Love for words led me to take up the helm as editor-in-chief of my first university’s newspaper. The outgoing editor sought to save it from inevitable demise, as she was the only member remaining. Begun in 1895, The New Exponent at Tennessee Wesleyan University would soon be reborn.

During my tenure, we rebuilt the staff from one person to 30-strong. We acquired a new staff advisor, hosted scheduled meetings, and resumed monthly print publications. I still reminisce about those years.

Music remained a part of my life through college. I participated in jazz band, concert choir, and accompanied on piano. We toured East Tennessee and Chicago during my enrollment, making so many great friends and memories.

Yet, I ended up dropping out of college at that time. I didn’t know what I wanted to do, and it was tough to keep trudging on aimlessly. My non-academic activities kept me going, but I wasn’t attending classes. Plus, I allowed some other “extra-curricular” activities to distract me.

Despite my academic foibles, working in the hospitality industry sustains me to this day. Though I started in fast food back in 2007, I worked in various capacities from waiter to caterer, retail associate to shift manager. But, it’s not so bad because I do well enough now doing what I do.

Detour Around the Riverbend

After my 21st birthday, I ended up stumbling into a relationship. I moved to Chattanooga, TN, for a few years and grew so much as a person while there. I had always lived with my parents until then, so it was a big deal to move out and live with someone I dated.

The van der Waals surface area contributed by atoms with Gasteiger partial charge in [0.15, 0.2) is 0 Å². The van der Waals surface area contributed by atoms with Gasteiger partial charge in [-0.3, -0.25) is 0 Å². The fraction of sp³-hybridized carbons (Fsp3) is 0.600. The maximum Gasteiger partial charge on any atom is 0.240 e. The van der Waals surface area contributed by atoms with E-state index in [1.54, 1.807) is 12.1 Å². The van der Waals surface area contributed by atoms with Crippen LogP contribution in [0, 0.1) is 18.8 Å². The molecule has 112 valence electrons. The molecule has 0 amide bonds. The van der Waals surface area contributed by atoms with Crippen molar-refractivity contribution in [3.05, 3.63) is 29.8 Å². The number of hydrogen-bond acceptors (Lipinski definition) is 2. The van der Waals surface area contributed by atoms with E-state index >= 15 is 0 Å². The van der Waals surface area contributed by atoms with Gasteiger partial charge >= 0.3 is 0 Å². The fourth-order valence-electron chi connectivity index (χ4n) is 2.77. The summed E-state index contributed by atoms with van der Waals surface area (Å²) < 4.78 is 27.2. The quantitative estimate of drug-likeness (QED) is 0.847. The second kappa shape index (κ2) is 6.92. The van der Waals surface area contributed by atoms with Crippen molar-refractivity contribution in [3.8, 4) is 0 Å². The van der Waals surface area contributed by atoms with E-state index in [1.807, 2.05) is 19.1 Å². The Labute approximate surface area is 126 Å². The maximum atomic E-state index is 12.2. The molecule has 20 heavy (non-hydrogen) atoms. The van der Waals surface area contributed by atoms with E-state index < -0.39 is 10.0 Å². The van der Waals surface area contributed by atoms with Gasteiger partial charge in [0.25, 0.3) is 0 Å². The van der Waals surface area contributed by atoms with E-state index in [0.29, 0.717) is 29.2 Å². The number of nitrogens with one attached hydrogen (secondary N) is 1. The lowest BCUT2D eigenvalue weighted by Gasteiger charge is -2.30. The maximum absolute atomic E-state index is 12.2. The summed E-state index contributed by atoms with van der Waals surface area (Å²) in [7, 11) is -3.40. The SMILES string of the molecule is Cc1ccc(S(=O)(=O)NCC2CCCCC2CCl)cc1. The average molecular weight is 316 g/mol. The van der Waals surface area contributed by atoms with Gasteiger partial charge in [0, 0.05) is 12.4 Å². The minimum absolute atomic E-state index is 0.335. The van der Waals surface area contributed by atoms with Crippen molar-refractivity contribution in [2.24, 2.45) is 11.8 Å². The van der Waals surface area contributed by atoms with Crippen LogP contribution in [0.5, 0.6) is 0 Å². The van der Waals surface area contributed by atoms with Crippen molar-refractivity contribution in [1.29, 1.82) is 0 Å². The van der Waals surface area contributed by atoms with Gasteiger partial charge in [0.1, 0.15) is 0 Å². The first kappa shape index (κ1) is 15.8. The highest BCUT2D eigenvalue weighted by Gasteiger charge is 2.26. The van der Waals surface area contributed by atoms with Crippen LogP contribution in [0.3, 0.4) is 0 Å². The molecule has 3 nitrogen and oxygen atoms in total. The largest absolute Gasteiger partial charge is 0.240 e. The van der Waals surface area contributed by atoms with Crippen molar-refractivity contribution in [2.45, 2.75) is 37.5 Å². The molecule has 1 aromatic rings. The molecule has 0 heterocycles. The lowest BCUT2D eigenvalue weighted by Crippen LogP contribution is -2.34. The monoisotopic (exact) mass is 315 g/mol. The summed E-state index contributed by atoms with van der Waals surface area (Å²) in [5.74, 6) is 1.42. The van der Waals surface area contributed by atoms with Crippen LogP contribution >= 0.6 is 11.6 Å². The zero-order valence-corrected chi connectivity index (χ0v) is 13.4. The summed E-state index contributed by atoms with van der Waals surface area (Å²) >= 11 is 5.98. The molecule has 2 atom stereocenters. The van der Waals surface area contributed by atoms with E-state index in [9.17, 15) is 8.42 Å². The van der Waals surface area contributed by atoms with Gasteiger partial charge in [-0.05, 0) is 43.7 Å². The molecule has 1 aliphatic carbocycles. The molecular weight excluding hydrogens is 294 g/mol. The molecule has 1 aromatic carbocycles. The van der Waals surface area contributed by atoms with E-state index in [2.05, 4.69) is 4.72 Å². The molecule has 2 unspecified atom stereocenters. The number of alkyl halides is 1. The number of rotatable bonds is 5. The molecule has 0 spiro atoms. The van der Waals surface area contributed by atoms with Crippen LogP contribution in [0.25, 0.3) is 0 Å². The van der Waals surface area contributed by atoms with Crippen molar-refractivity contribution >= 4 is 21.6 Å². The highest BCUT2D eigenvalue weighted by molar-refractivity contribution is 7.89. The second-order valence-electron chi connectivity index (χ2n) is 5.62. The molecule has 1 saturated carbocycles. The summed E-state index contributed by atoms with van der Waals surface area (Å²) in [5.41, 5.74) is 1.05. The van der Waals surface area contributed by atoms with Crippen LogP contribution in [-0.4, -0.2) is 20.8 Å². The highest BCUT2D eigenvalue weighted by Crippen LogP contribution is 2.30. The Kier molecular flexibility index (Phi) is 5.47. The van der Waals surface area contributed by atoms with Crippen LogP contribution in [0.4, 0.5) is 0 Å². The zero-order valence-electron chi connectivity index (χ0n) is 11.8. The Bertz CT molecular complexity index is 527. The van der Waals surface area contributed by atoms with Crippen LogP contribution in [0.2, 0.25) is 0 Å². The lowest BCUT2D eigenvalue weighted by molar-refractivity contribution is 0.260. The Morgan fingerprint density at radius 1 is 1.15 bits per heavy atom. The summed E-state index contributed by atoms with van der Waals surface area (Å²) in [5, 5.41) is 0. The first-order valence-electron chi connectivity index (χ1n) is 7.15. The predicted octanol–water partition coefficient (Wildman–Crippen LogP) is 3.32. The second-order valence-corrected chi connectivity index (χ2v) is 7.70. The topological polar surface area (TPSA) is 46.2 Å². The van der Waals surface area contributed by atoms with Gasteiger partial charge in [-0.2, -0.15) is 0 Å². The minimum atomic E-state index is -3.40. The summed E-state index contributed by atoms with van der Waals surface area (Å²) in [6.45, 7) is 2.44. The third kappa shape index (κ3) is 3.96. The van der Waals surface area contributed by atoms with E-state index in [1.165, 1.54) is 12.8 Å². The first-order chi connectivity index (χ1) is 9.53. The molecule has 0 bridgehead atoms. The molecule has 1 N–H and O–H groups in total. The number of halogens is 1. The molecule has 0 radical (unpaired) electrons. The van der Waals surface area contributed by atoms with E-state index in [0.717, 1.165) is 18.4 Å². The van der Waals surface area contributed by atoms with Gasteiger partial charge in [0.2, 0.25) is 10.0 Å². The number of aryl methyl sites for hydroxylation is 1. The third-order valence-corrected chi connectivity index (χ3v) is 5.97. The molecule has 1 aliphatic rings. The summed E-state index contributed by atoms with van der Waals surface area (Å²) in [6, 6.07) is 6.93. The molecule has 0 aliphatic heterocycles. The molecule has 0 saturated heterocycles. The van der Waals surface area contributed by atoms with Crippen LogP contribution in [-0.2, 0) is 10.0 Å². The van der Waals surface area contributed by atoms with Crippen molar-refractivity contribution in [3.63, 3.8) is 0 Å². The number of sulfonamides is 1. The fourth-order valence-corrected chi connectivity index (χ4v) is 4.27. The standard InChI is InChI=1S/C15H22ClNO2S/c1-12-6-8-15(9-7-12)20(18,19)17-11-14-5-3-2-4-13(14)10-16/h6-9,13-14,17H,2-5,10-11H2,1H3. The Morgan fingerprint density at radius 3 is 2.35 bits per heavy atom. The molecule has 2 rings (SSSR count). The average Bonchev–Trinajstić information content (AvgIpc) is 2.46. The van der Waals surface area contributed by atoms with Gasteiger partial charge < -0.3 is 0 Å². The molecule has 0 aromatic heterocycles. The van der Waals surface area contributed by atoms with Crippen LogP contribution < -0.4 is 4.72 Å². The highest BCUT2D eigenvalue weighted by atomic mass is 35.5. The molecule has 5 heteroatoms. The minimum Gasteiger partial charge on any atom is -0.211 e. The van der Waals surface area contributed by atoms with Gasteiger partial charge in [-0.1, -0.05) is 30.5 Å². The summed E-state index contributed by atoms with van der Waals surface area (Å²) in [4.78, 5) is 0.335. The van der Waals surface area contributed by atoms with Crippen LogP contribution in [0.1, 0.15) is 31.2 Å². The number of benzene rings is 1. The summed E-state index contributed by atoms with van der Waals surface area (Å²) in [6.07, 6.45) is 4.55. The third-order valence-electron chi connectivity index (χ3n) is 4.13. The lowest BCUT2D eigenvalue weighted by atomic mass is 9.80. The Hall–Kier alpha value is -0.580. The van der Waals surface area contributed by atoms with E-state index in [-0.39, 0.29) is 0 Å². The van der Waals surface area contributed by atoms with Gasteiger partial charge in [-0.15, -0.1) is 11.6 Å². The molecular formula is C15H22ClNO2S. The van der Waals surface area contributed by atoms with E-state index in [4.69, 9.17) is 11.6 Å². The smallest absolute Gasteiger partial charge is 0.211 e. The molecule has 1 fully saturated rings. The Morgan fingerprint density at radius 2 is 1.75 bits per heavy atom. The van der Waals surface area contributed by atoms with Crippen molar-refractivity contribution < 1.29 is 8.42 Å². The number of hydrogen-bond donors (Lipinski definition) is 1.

Saying goodbye to fast food, I weaseled my way into casual dining. A local steakhouse chain offered a swanky atmosphere, top-notch food, and a confident attitude. Finally, I felt more like a grown-up, earning a better income than any time prior.

Little did I know, but I would first dip my toes into community organizing and activism while I was there. After that, my interest grew in the subject of food, equality, and sustainability. Finally, I found a crew worth keeping, and that led to my passion for urban gardening.

Assembling for weekly potlucks, I encountered some of the most amazing people. They cooked such fresh, down-to-earth foods, many of them vegan. We spoke about things like food deserts, and I learned of some local urban farms.


Besides gardening, I also did some protest work through a local peace center. We gathered to protest the lack of Medicaid Expansion in Tennessee after the Affordable Care Act. This left hundreds of thousands of people without healthcare. Unfortunately, Tennessee still has yet to expand Medicaid here, even though the federal government will foot the bill.

That relationship ended, so I moved to live with my parents in early 2015 while I collected the pieces. They had since moved to Murfreesboro. So, little did I know, Chattanooga was only my first experience within the realm of community organizing.

Some time passed before I regained my footing as a single person, and it wasn’t the most fun experience. But, with a lot of help from my parents, family, and friends, I started rebuilding my life and found the job where I still work today. I’m a trainer and head server at a local casual dining restaurant, and I’m thankful to do better there than most other careers that don’t need formal education.